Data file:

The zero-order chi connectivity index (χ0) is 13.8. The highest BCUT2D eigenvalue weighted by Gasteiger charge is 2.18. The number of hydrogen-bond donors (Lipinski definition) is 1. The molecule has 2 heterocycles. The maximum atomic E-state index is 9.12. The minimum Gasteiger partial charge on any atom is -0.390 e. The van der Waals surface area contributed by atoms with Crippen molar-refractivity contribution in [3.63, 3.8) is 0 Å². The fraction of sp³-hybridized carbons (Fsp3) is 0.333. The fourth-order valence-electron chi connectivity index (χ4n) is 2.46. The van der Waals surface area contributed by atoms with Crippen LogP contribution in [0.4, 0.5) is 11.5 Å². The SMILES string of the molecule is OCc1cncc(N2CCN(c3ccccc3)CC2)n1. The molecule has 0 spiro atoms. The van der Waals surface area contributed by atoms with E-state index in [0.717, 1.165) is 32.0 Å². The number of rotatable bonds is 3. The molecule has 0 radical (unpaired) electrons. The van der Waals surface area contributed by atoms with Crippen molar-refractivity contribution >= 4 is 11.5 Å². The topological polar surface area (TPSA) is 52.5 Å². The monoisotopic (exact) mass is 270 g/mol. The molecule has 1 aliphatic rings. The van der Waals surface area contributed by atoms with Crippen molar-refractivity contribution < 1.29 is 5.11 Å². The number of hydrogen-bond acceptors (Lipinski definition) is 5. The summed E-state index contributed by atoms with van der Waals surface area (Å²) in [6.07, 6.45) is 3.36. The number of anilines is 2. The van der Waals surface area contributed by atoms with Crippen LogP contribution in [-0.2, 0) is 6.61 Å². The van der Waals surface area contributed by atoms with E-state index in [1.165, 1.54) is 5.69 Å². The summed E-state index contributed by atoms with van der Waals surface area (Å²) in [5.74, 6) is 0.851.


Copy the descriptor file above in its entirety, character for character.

The zero-order chi connectivity index (χ0) is 13.8. The highest BCUT2D eigenvalue weighted by Gasteiger charge is 2.18. The number of hydrogen-bond donors (Lipinski definition) is 1. The molecule has 2 heterocycles. The maximum atomic E-state index is 9.12. The minimum Gasteiger partial charge on any atom is -0.390 e. The van der Waals surface area contributed by atoms with Crippen molar-refractivity contribution in [3.63, 3.8) is 0 Å². The fraction of sp³-hybridized carbons (Fsp3) is 0.333. The fourth-order valence-electron chi connectivity index (χ4n) is 2.46. The van der Waals surface area contributed by atoms with Crippen LogP contribution in [0.4, 0.5) is 11.5 Å². The SMILES string of the molecule is OCc1cncc(N2CCN(c3ccccc3)CC2)n1. The molecule has 0 spiro atoms. The van der Waals surface area contributed by atoms with E-state index in [0.717, 1.165) is 32.0 Å². The number of rotatable bonds is 3. The molecule has 0 radical (unpaired) electrons. The van der Waals surface area contributed by atoms with Crippen molar-refractivity contribution >= 4 is 11.5 Å². The topological polar surface area (TPSA) is 52.5 Å². The monoisotopic (exact) mass is 270 g/mol. The molecule has 1 aliphatic rings. The van der Waals surface area contributed by atoms with Crippen molar-refractivity contribution < 1.29 is 5.11 Å². The number of hydrogen-bond acceptors (Lipinski definition) is 5. The summed E-state index contributed by atoms with van der Waals surface area (Å²) in [6.07, 6.45) is 3.36. The number of anilines is 2. The van der Waals surface area contributed by atoms with Crippen LogP contribution in [-0.2, 0) is 6.61 Å². The van der Waals surface area contributed by atoms with E-state index in [1.165, 1.54) is 5.69 Å². The summed E-state index contributed by atoms with van der Waals surface area (Å²) in [5.74, 6) is 0.851.